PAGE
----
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January 25, 2015
Cigarette litter mars landscapes, beaches and sidewalks across the country, but municipalities are working to reduce the toxic waste plaguing America’s public places.
The problem is multifaceted.
Most cigarette filters contain plastic—cellulose acetate—making them less degradable. The unsightly butts accumulate over time, becoming a nuisance and an environmental pollution issue.
So what's a city to do?
Keep America Beautiful (KAB) is finding success with its Cigarette Litter Prevention Program, which recently announced it is offering 50 grants, totaling $275,000 to local governments, park and recreation areas and private enterprises such as downtown associations.
It is important to reduce the environmental strain on landscapes and waterways, said Jennifer Jehn, KAB president and CEO, in a statement. “Our Cigarette Litter Prevention Program is making a significant difference in communities where the program is being implemented because of public education in tandem with access to receptacles.”
Cigarette waste accounts for 38 percent of all litter, making it the country's most-littered item, according to "Litter in America," a KAB 2009 study of littering behavior. The U.S. improperly discards an estimated 195 million pounds of cigarette butts annually.
Over the past eight years, Connecticut-based KAB says its program cut cigarette litter by half based on local measurements taken in the first four to six months after implementation. In fact, KAB claims an average 48 percent reduction of cigarette litter in communities implementing the program in 2013. Cities that maintain their programs are sustaining their success, with litter-reduction programs improving by an additional 34 percent in 2014.
In an effort to reduce its portion of the world's most prevalent form of litter, the City of New Orleans rolled out the country's first city-wide collection system in July.
The city, along with its Downtown Development District and New Jersey-based recycler TerraCycle, installed 50 new cigarette-recycling receptacles on several downtown blocks.
TerraCycle, which uses difficult-to-recycle products in its process, has a nationwide program, along with New Orleans and other cities, that recycles cigarette butts into plastic pellets later used to make products, such as industrial pallets.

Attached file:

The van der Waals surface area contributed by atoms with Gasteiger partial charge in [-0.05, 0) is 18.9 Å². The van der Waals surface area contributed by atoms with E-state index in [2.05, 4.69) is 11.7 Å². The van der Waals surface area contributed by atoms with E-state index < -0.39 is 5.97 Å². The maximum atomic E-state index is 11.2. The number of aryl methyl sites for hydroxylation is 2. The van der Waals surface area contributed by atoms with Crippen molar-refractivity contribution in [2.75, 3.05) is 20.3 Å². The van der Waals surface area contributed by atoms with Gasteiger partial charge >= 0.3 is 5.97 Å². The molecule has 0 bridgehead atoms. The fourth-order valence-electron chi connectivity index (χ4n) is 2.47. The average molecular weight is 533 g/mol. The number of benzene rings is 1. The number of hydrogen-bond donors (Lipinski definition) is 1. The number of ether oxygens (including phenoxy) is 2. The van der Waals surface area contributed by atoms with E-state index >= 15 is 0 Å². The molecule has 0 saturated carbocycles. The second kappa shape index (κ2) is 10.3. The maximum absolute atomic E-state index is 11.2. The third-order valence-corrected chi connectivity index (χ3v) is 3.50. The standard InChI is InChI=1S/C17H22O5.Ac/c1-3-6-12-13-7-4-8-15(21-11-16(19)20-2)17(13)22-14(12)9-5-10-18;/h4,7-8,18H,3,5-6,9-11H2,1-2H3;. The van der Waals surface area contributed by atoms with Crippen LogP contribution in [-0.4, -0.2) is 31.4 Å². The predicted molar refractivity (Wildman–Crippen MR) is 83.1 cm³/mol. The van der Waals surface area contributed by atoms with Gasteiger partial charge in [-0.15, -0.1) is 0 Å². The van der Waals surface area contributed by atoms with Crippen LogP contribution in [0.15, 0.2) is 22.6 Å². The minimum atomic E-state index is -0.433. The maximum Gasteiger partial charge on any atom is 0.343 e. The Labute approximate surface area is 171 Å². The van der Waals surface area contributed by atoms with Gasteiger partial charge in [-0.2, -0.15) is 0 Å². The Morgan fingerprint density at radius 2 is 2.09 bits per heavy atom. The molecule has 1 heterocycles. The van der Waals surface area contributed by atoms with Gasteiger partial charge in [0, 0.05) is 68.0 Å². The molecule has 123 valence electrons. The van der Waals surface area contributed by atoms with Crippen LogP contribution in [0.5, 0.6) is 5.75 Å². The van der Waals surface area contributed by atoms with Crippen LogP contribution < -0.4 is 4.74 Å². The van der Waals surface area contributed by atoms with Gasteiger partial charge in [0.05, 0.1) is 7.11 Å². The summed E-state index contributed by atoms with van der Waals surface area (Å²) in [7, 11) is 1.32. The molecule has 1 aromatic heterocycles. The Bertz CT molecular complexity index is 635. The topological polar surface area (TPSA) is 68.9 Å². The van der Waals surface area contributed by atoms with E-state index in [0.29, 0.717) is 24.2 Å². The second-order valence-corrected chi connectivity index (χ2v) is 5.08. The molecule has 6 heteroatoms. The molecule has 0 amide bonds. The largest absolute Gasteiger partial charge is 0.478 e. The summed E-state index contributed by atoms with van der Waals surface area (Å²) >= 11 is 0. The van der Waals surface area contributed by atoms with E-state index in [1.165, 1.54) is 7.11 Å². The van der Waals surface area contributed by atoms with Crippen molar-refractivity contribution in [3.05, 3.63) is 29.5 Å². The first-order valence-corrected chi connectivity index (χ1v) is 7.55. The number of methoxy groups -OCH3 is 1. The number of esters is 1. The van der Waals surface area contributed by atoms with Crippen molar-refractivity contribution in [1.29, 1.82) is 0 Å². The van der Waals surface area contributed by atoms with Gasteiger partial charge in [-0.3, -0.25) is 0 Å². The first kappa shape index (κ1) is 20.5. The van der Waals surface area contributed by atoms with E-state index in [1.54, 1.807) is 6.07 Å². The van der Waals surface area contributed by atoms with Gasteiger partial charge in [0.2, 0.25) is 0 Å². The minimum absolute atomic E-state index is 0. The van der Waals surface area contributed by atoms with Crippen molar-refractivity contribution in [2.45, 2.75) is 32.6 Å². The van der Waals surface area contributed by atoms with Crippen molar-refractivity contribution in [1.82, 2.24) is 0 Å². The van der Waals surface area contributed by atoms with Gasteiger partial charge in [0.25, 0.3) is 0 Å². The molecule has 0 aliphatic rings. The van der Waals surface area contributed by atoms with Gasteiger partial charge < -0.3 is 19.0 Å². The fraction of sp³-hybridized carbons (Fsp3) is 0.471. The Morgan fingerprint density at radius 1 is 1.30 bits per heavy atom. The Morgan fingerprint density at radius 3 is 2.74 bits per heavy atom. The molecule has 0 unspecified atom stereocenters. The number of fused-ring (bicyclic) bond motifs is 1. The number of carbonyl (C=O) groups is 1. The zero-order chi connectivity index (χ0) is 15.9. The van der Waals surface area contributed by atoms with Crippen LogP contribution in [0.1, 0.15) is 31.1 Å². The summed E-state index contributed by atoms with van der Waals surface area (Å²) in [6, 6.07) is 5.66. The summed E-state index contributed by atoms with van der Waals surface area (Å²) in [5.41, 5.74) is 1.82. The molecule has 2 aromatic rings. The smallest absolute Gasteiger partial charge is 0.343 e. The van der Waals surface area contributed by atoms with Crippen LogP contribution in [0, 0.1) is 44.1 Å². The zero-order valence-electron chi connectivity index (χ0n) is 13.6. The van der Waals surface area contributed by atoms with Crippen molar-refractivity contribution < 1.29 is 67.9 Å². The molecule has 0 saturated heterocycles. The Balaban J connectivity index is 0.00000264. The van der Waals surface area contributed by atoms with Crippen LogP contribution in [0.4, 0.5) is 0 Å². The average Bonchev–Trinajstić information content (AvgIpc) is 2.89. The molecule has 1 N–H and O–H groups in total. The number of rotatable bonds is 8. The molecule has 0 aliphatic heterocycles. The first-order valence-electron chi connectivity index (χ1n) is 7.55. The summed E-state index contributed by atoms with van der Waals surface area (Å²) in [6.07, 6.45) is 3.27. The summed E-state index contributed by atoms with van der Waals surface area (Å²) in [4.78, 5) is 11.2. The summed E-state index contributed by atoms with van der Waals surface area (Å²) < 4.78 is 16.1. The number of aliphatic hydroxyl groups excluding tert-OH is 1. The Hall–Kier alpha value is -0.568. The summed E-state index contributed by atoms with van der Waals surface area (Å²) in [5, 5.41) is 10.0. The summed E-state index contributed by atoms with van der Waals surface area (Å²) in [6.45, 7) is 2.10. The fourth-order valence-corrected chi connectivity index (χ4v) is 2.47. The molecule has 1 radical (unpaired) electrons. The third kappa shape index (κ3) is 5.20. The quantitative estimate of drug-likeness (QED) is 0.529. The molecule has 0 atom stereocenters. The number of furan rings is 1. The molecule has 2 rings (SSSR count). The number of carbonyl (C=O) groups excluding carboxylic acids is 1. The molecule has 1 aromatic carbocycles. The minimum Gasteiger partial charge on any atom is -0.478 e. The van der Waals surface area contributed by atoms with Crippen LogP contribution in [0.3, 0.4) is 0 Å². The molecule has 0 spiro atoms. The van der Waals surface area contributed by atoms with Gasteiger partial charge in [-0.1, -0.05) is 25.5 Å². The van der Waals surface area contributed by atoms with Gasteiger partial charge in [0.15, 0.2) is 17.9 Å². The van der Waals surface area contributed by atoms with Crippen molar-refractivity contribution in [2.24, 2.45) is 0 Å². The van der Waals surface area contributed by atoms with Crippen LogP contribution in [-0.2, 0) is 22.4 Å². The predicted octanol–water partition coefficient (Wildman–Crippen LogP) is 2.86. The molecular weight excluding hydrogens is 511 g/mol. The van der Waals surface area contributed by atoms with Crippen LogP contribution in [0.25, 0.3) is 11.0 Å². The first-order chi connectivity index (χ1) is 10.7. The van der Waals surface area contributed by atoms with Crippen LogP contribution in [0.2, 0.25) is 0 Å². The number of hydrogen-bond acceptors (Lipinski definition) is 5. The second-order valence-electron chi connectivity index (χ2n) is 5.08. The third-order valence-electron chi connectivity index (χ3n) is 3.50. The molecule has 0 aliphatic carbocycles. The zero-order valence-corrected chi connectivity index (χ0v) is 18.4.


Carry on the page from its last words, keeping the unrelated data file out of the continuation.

The city and tax payers pay nothing for the program, which is an extension of TerraCycle's Cigarette Waste Brigade and sponsored by Santa Fe Natural Tobacco Company. In fact, to help fund green jobs throughout the city, the recycler donates $4 for every pound of cigarette waste collected. TerraCycle supplies the receptacles and the cigarette company covers any ongoing costs.
Salem, Mass. rolled out its program, a first in the cigarette butt battle in New England and includes dozens of cigarette-recycling receptacles installed around the city, identifiable by stickers that read, “Recycle Your Butts Here.”
Mayor Kim Driscoll is excited that Salem is among the first to partner in this "innovative endeavor”
"Having these receptacles available should provide us one more tool in our efforts to keep our city clean, while maintaining our commitment to being green and eliminating our overall trash output,” says Driscoll.
The city pays nothing for the program and TerraCycle donates $2 for every pound of cigarette waste collected, giving $1 to Salem Main Streets and $1 to KAB.
More recently, in December, Portland, Maine kicked off its own program, which uses containers called "The Sidewalk Buttler" designed by local business owner Mike Roylos, who grew tired of seeing smokers toss their cigarettes outside his downtown restaurant. Roylos partnered with various public and private entities to roll out the program.
Sarah Lakeman, sustainability expert for the Natural Resources Council of Maine, said some consider cigarette butts a "socially acceptable form of litter."
"If you saw someone continually tossing out cans on the side of the road or bottles, you would think 'what's going on?' But with this you kind of look the other way," Lakeman says.
Education is key, she said, and a larger paradigm shift is needed.
While it may be too soon to see the program's impact on cigarette waste, the city is hopeful.
“We are optimistic that the Buttler Program will be an effective way to prevent the mess by encouraging smokers to dispose of their cigarette butts properly," says Troy Moon, Portland's Environmental Programs Manager. We’ll be watching closely to see how things go.”
As Roylos is looking to make some larger receptacles for high-traffic areas, it may be indicative of what's to come.
“Until people no longer smoke in the city, the ‘Sidewalk Buttlers’ are a no-brainer solution that will help clean up our streets, prevent pollution, provide work, reduce waste, and once again place Portland on the map for its sustainability efforts,” Lakeman says.
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